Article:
8 July 2007

If God’s on our side…

Today’s Boston Globe prints a really thoughtful piece by Charles Marsh on American evangelical Protestantism’s disunity with virtually the rest of Christianity.

From Pentecostals in Brazil to the Christian Councils of Ghana, from the Greek Orthodox Patriarchate of Antioch and All the East to the Anglican Bishop of Jerusalem, from Pope John Paul II to the The Waldensian Reformed Church of Italy and the Christian Conference of Asia, the voices of our brothers and sisters in the global ecumenical church spoke in unison.

Why did American evangelicals not pause for a moment in the rush to war to consider the near-unanimous disapproval of the global Christian community? The worldwide Christian opposition seems to me the most neglected story related to the religious debate about Iraq: Despite approval for the president’s decision to go to war by 87 percent of white evangelicals in April 2003, according to a Pew Charitable Trusts poll, almost every Christian leader in the world (and almost every nonevangelical leader in the United States) voiced opposition to the war.

Read more »

Posted in Politicks, Rayleejun on 8 July 2007 at 9:52 am by Nate
3 July 2007

Excellent news if you do politics like we do

If you’re a regular reader in the academic blogosphere, you may have noticed that there are a fair number of blogs out there, either written by economists (and which present economic research) or that simply present the results of economic research that the general public might find accessible and interesting.

Henry Farrell has done those of us who study politics a favor by trying to get us to do some of the same. He’s started a blog that posts the abstracts and links to papers and articles that the average, educated reader might find interesting and thought-provoking.

I have no illusions that what we in the academy do has much, if any, effect on the vast majority of what goes on in this world, at least at the time we do it. But one of the failings of the American polity in the last 20 years or so has been a failure to imagine and envision the necessity of political engagement. And good research well-presented might be some small contribution toward showing how politics matters in every aspect of our lives, no matter how mundane it might seem on the surface.

Now for a shameless plug: How about highlighting my paper (previously published in a collection) on the political theory inhering in The West Wing?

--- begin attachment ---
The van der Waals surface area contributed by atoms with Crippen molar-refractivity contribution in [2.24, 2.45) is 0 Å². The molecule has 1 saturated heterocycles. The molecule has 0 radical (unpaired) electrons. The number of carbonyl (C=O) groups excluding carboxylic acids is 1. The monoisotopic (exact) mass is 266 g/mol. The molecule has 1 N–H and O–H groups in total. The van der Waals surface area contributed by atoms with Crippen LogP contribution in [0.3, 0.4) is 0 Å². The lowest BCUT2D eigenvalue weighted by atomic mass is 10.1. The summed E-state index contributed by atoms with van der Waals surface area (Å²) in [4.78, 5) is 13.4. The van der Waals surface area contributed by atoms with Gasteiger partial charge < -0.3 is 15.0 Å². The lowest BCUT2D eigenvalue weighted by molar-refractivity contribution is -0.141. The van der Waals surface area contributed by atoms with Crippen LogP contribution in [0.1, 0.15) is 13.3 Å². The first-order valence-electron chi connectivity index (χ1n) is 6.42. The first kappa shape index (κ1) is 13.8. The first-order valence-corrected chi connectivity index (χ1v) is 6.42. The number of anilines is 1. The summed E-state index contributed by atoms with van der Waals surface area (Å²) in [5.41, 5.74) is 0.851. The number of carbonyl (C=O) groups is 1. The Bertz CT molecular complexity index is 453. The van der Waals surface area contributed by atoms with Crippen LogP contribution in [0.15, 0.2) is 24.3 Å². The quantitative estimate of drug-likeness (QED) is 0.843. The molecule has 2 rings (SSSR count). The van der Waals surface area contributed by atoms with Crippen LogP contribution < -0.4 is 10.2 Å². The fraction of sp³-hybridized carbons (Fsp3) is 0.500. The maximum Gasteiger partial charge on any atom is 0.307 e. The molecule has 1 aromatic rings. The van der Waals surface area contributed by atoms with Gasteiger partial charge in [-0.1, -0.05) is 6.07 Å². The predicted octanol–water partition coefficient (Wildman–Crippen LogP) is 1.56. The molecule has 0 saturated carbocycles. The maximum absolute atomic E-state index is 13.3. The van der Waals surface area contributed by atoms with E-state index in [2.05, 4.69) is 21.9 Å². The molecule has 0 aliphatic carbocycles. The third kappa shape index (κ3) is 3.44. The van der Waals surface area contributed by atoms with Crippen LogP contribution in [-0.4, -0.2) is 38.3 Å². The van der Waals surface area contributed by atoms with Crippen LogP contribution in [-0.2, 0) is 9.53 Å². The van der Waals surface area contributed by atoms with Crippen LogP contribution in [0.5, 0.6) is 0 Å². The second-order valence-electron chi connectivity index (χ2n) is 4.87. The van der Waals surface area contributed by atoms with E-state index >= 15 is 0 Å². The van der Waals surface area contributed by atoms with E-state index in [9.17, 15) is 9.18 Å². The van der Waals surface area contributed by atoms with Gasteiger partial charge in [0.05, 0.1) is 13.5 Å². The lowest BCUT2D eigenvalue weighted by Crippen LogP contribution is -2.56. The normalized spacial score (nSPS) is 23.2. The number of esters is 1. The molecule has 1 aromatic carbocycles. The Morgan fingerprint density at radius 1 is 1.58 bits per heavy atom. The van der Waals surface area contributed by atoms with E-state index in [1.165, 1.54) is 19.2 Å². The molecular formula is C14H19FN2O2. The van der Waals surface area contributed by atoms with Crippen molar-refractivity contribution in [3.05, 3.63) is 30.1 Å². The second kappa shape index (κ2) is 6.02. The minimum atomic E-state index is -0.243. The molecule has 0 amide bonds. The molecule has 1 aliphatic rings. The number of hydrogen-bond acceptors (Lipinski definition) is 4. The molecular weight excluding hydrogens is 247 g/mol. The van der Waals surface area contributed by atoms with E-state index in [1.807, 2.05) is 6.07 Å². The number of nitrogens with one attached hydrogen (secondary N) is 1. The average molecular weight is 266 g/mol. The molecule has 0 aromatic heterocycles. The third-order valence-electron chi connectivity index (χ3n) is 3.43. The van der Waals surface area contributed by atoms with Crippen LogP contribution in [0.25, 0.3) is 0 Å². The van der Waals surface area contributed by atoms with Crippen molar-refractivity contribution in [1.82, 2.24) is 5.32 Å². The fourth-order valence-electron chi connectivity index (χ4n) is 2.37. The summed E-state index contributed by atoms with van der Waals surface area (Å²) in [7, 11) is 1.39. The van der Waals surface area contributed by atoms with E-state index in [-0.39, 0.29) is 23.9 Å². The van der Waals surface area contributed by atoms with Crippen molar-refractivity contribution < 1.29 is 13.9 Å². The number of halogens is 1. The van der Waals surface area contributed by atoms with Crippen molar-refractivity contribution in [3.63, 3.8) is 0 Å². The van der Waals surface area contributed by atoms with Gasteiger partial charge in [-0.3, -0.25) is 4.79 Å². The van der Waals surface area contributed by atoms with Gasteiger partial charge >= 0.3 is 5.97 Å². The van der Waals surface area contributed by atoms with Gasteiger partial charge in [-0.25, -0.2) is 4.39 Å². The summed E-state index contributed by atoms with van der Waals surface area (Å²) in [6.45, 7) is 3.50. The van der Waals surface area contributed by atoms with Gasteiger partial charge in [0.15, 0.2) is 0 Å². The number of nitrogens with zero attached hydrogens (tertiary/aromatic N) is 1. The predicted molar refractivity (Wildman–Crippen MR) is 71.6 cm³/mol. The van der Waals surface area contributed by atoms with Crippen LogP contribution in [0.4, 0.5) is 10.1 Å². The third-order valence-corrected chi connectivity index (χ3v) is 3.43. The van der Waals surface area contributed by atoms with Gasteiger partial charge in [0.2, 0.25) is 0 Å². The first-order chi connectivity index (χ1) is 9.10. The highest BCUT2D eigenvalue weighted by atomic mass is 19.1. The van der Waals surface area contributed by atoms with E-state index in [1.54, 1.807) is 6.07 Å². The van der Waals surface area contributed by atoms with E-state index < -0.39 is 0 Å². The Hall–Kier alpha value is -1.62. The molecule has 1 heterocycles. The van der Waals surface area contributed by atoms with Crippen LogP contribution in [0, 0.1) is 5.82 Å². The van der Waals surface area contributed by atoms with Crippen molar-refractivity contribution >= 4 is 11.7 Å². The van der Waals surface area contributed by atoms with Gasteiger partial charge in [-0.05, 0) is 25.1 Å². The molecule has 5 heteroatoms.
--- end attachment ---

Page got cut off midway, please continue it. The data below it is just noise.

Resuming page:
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Posted in IvoryTower, OnTheWeb, Politicks on 3 July 2007 at 9:52 am by Nate
20 June 2007

Mitt Romney, professional plastics man

Slate puts it nicely:

With its ridiculous premise, creepy intimacy, and hollow candidate, the Romney video ought to be unbearable to watch. But the opposite is true. When the camera’s not on Romney, the video is irresistible. It’s like watching a reality show set in the 1950s—in color. It’s as if Jerry Mathers discovered a lost episode of Leave It to Beaver in which Ward Cleaver asks June, Wally, and the Beave whether he should challenge Vice President Nixon for the Republican nomination.

Individually, the Romney boys are as dull and wrinkle-free as their father. But put all five of them in one living room with their five wives and 10 children, and the Five Brothers’ very sameness is hypnotic. The odds against having five boys in a row are 31 to 1. Five boys even more frighteningly wholesome—and shallow—than their father must be the result of extraterrestrial intervention or human cloning.

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Posted in OnTheWeb, Politicks on 20 June 2007 at 12:57 pm by Nate
10 April 2007

From the News Blog of the Chronicle of Higher Education

April 9, 2007
Black Colleges Fail to Welcome Gay Students and Groups

Gay students often feel unwelcome at historically black colleges,
where homophobia may prevent classmates and administrators alike from
acknowledging the presence of lesbians and gay men, reports the